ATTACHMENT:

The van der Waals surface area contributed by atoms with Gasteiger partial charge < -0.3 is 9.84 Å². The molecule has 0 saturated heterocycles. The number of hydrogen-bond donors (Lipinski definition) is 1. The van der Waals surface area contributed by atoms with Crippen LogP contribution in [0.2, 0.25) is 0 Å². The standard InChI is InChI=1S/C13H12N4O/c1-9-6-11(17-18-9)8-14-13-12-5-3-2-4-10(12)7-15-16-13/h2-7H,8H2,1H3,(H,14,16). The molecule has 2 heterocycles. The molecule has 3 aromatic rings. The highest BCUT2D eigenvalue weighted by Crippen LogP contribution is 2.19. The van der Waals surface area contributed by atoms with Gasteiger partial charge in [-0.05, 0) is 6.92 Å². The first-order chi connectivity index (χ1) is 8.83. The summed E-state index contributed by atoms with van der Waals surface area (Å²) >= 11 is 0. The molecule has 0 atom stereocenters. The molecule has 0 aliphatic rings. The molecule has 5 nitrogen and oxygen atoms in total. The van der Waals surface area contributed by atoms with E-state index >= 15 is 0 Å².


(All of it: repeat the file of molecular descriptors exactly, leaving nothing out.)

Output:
The van der Waals surface area contributed by atoms with Gasteiger partial charge < -0.3 is 9.84 Å². The molecule has 0 saturated heterocycles. The number of hydrogen-bond donors (Lipinski definition) is 1. The van der Waals surface area contributed by atoms with Crippen LogP contribution in [0.2, 0.25) is 0 Å². The standard InChI is InChI=1S/C13H12N4O/c1-9-6-11(17-18-9)8-14-13-12-5-3-2-4-10(12)7-15-16-13/h2-7H,8H2,1H3,(H,14,16). The molecule has 2 heterocycles. The molecule has 3 aromatic rings. The highest BCUT2D eigenvalue weighted by Crippen LogP contribution is 2.19. The van der Waals surface area contributed by atoms with Gasteiger partial charge in [-0.05, 0) is 6.92 Å². The first-order chi connectivity index (χ1) is 8.83. The summed E-state index contributed by atoms with van der Waals surface area (Å²) >= 11 is 0. The molecule has 0 atom stereocenters. The molecule has 0 aliphatic rings. The molecule has 5 nitrogen and oxygen atoms in total. The van der Waals surface area contributed by atoms with E-state index >= 15 is 0 Å².